The study population included 61 consecutive heart transplant recipients (49 men and 12 women) with a mean age of 53 ± 8 years (range: 21 to 69 years) who were followed for an average of four years after the index ultrasound (range of one to eight years of follow-up after index intravascular ultrasound). The index intravascular ultrasound was performed at an average of 2.4 years' posttransplantation (1 to 3.4 years' posttransplantation). All subsequent data are presented between the two groups identified as group I: non-EBD (n = 34) or group II: EBD (n = 27).
Differences in nonimmunological and infection variables
Table 1lists comparative nonimmunological characteristics of the non-EBD (group I) and EBD (group II) cohorts with regard to recipient and donor age, recipient and donor gender, cold ischemic time, lipid characteristics, weight gain, cytomegalovirus (CMV) infection, and diabetes mellitus. Specifically, no significant clinical differences existed between the two groups with reference to any of these nonimmunological variables except for nonsignificant trends of an older recipient age and more CMV infections in the EBD group. More importantly, no differences in donor and recipient CMV serological mismatches were noted.
Differences in immunological variables
Table 2lists a comparison of immunological risk factors including episodes of allograft rejection, numbers of human leukocyte antigen (HLA) matches, and mean first-year biopsy rejection score. No significant differences were observed among clinical episodes of allograft rejection, either cellular or humoral, hemodynamically compromising rejection, or number of HLA matches. Similarly, no significant differences existed between the two groups with regard to average daily cyclosporine dose, mean azathioprine daily dose, as well as cumulative exposure to corticosteroids for the life of the allograft until the index intravascular ultrasound. No significant differences existed between cytolytic antibody exposures between the two groups over the transplant duration.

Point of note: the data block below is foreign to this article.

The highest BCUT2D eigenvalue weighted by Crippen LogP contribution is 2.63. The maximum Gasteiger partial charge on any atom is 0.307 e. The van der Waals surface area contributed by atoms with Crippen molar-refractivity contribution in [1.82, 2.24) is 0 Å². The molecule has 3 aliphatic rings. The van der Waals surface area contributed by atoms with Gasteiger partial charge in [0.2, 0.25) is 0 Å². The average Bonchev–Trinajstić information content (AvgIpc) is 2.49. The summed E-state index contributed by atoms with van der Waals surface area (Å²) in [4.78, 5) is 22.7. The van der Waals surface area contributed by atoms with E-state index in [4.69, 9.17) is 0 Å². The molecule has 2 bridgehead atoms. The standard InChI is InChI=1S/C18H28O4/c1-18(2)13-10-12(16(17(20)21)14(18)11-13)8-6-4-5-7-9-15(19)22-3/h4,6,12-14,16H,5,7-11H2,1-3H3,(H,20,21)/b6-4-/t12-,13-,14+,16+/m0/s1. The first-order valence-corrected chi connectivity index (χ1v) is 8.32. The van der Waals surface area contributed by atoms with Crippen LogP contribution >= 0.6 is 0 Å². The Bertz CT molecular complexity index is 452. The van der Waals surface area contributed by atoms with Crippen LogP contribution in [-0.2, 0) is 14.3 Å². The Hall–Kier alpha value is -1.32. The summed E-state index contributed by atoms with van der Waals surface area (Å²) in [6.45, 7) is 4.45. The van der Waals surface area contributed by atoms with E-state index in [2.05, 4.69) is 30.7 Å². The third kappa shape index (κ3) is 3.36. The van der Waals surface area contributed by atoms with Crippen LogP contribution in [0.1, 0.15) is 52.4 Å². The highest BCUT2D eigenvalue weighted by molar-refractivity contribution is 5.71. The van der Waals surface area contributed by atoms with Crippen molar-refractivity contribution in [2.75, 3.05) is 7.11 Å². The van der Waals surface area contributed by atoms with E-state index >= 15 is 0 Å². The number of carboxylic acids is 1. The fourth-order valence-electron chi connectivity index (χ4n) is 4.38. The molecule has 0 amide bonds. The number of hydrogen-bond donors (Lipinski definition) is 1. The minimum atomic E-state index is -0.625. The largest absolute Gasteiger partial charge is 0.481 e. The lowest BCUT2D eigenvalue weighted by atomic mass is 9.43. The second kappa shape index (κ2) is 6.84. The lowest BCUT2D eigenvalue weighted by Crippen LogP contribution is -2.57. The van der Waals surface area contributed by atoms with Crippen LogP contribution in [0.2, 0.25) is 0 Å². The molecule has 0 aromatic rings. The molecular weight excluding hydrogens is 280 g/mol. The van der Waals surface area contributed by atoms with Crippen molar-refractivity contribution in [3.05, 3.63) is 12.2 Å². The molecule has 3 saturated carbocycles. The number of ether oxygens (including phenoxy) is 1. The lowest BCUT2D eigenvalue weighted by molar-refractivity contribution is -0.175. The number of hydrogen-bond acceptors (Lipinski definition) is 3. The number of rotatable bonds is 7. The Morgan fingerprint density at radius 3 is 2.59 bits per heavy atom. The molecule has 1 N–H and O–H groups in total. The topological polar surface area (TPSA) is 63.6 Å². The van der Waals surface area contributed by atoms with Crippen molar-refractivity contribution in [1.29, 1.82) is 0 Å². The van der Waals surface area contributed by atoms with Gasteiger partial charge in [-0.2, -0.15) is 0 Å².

Intravascular ultrasound and survival analysis
Heart transplant recipients with allografts from EBD donors demonstrated greater degrees of maximal intimal thickness (0.59 ± 0.1 mm vs. 0.32 ± 0.2 mm, p = 0.02) and more cardiac events (37 vs. 12%, p = 0.01) in late follow-up when compared to those with non-EBD donors (cardiac events described below) (Fig. 1). The predominant morphologic characteristics of the vessels studied revealed diffuse and concentric lesions (at least 2 or 3 segments) in 82%, whereas only 18% of vessels studied revealed proximal, focal, and eccentric lesions. The intraobserver (4.1%) and interobserver (5.4%) variability was assessed as previously reported, and demonstrated good test reproducibility (8,10).
Ten cardiac events occurred in the EBD group (two percutaneous coronary interventions, three MIs, three sudden deaths, and two deaths due to allograft failure). The non-EBD group suffered four events (one percutaneous coronary intervention, one sudden death, and two deaths related to late allograft failure). Allografts from EBD donors demonstrated lower survival (63 ± 19 months vs. 72 ± 17 months) compared with non-EBD donors (p = 0.04). Actuarial survival analysis confirmed the significant predictive impact of EBD and severe intimal thickening on cardiac events (log rank, p = 0.01) (Fig. 2).
In a multivariate model, EBD (r = 0.28; p = 0.02) persisted as an independent predictor of intimal thickness in concert with donor age (r = 0.42; p = 0.008) and lower average daily cyclosporine dose (r = −0.25; p = 0.05).